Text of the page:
were not out to advertise the fact that they were Melungeon, rather they were
trying their best to hide it. There are also many Melungeon roots in
southeastern Kentucky families.
Melungeon families had to hide their heritage. "Free Persons of
Color" laws, were used to take their land and bar them from courts and
schools. There are family stories of being Black Dutch, and being Cherokee. Many
of these families just seem to show up with no past.
The Cherokee was type cast early in the white history of this country. We
were light skinned, and they just assumed we were mixed with the whites. The
Cherokee actually had complexions that ranged in a variety of skin colors. These
ranged from very light to very dark. They assumed that the darker ones were part
black. They drove many of our people off their lands because of the darker skin.
Many would not leave. They hid out in the woods and in the mountains. Many were
forced to live as "white" citizens just for survival. Most lost their
Cherokee heritage. Very few were able to hang onto them. Until 1909 they could
not vote or hold office. They drove away or forced many onto Indian territory.
This forced our people into hiding, and making it better to be "Black
Dutch, Black Irish" or anything that was dark, than to be an American
am researching Black Irish as that is what I have been told I am all my
life. In fact it has been stressed as very important to my heritage, but I
never really knew what it was. I assumed it was a form of Irish and simply
became curious enough to look into it. Boy was I surprised, especially
since I have heard nothing but Cherokee heritage from my husbands family.
We have pictures of great, great grandmother that looks very Indian but no
one would ever mention this, or explain it. The site is very interesting
Joan - Red Dawn
I just wanted to give
you & Wolf a little background on the relationship between African
Americans and the Native American community from my experience.
I have Native American ancestry on both my mother & father's side, and when I experienced my first Pow Wow 20 years ago with my Youraba House (we rented a bus and went out to the Shinacoc Reservation), I felt that I had come home. After that my children & I attended at least 3 a year in NY, NJ & PA. My daughter, Ayo & I learned the dances and I even made outfits.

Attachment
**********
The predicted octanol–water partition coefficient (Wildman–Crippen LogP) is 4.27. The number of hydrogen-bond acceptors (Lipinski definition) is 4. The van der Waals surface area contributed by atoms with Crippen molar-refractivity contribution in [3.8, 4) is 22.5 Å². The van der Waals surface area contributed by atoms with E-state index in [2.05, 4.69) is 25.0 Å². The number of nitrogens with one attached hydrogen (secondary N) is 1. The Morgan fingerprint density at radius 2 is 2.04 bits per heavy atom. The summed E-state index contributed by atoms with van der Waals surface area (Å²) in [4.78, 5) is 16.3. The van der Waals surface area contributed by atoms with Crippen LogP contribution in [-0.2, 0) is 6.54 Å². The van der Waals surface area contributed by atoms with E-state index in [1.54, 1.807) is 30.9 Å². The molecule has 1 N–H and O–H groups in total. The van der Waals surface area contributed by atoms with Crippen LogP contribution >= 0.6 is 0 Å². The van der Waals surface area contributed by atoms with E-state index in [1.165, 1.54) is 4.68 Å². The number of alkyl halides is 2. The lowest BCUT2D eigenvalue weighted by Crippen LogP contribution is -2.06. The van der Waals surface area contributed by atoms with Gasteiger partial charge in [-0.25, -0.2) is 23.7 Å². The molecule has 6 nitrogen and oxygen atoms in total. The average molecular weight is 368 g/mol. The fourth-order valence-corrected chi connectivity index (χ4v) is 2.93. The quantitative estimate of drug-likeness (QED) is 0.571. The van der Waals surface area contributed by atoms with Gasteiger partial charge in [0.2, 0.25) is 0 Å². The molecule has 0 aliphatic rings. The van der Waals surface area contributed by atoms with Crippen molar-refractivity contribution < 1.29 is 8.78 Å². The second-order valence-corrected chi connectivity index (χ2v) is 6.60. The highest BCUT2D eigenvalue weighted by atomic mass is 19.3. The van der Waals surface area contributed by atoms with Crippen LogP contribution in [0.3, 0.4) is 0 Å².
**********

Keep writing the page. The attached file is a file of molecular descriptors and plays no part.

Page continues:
At a gathering in
Queens, NY, Ayo entered the Fancy Dance contest. She did real
well. One girl lost a piece of her outfit and was disqualified. Later on
they handed out the prizes. The girl that was disqualified changed
her clothes & hair and received 3rd place. Ayo was devastated.
She didn't mind losing so much, but they cheated. A month
later we were at one in Philly, and we were dancing (she wasn't a
contestant) in the circle when the same girl told the officials that she
didn't have papers, and they stopped her from dancing. She became very shy
of Pow Wow's after that.
We have been told of
other stories where dark skinned dancers were not given recognition after
dancing for many years. When we attend and dance we are not spoken
too. They try to ignore us but, the ones that look white are
embraced and excepted. So, if it seems like we don't want to be involved,
it's not our fault. We don't feel accepted.
The majority of Black Americans of slavery ancestry have some Native in them and it's hard when you have to dance alone or hesitate when you are among , what we feel, are our people. I listen to Native music all of the time. Ayo's main spiritual guide is a young Native boy, (we both have a few with us) She passes him every time she attends a Pow Wow and dances. I sometimes have to bring her back when she gets out of the circle. She has been given gifts from merchants after watching her dance. They say that she holds the spirit. Don't get me wrong, we have had some positive experiences that's why we continue to be involved.
Well, I hope this gives
you an idea of what we have to deal with. We (Black Americans) have
been put down for generations by everyone and have learned to keep to
ourselves and not push ourselves on anyone.